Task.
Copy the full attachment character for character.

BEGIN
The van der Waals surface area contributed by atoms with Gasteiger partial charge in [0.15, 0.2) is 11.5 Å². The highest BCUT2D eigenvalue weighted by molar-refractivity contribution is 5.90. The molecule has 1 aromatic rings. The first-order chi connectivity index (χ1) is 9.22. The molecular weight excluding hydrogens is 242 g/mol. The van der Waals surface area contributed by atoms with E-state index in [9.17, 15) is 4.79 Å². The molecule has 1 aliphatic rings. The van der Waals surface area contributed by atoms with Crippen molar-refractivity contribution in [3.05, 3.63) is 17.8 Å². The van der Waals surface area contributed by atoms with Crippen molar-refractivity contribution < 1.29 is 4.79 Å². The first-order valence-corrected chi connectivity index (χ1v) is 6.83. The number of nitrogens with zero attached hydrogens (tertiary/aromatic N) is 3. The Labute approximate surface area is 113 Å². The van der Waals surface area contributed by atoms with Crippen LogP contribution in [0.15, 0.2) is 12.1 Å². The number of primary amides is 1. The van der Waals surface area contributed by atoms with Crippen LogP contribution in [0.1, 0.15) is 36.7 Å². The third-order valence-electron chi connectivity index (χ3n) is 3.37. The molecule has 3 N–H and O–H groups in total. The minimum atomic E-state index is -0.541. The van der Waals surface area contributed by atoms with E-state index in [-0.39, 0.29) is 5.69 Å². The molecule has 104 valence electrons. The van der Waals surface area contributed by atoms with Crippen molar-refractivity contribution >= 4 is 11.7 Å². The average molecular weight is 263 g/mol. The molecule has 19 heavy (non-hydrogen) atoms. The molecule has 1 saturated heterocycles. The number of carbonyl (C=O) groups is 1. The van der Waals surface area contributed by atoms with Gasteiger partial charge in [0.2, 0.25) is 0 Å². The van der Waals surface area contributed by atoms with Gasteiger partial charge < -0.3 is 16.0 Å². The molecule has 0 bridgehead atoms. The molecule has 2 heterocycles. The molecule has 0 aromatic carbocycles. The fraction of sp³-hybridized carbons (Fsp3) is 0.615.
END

The van der Waals surface area contributed by atoms with Gasteiger partial charge in [0.15, 0.2) is 11.5 Å². The highest BCUT2D eigenvalue weighted by molar-refractivity contribution is 5.90. The molecule has 1 aromatic rings. The first-order chi connectivity index (χ1) is 9.22. The molecular weight excluding hydrogens is 242 g/mol. The van der Waals surface area contributed by atoms with E-state index in [9.17, 15) is 4.79 Å². The molecule has 1 aliphatic rings. The van der Waals surface area contributed by atoms with Crippen molar-refractivity contribution in [3.05, 3.63) is 17.8 Å². The van der Waals surface area contributed by atoms with Crippen molar-refractivity contribution < 1.29 is 4.79 Å². The first-order valence-corrected chi connectivity index (χ1v) is 6.83. The number of nitrogens with zero attached hydrogens (tertiary/aromatic N) is 3. The Labute approximate surface area is 113 Å². The van der Waals surface area contributed by atoms with Crippen LogP contribution in [0.15, 0.2) is 12.1 Å². The number of primary amides is 1. The van der Waals surface area contributed by atoms with Crippen LogP contribution in [0.1, 0.15) is 36.7 Å². The third-order valence-electron chi connectivity index (χ3n) is 3.37. The molecule has 3 N–H and O–H groups in total. The minimum atomic E-state index is -0.541. The van der Waals surface area contributed by atoms with E-state index in [-0.39, 0.29) is 5.69 Å². The molecule has 104 valence electrons. The van der Waals surface area contributed by atoms with Crippen molar-refractivity contribution >= 4 is 11.7 Å². The average molecular weight is 263 g/mol. The molecule has 19 heavy (non-hydrogen) atoms. The molecule has 1 saturated heterocycles. The number of carbonyl (C=O) groups is 1. The van der Waals surface area contributed by atoms with Gasteiger partial charge in [0.2, 0.25) is 0 Å². The van der Waals surface area contributed by atoms with Gasteiger partial charge < -0.3 is 16.0 Å². The molecule has 0 bridgehead atoms. The molecule has 2 heterocycles. The molecule has 0 aromatic carbocycles. The fraction of sp³-hybridized carbons (Fsp3) is 0.615.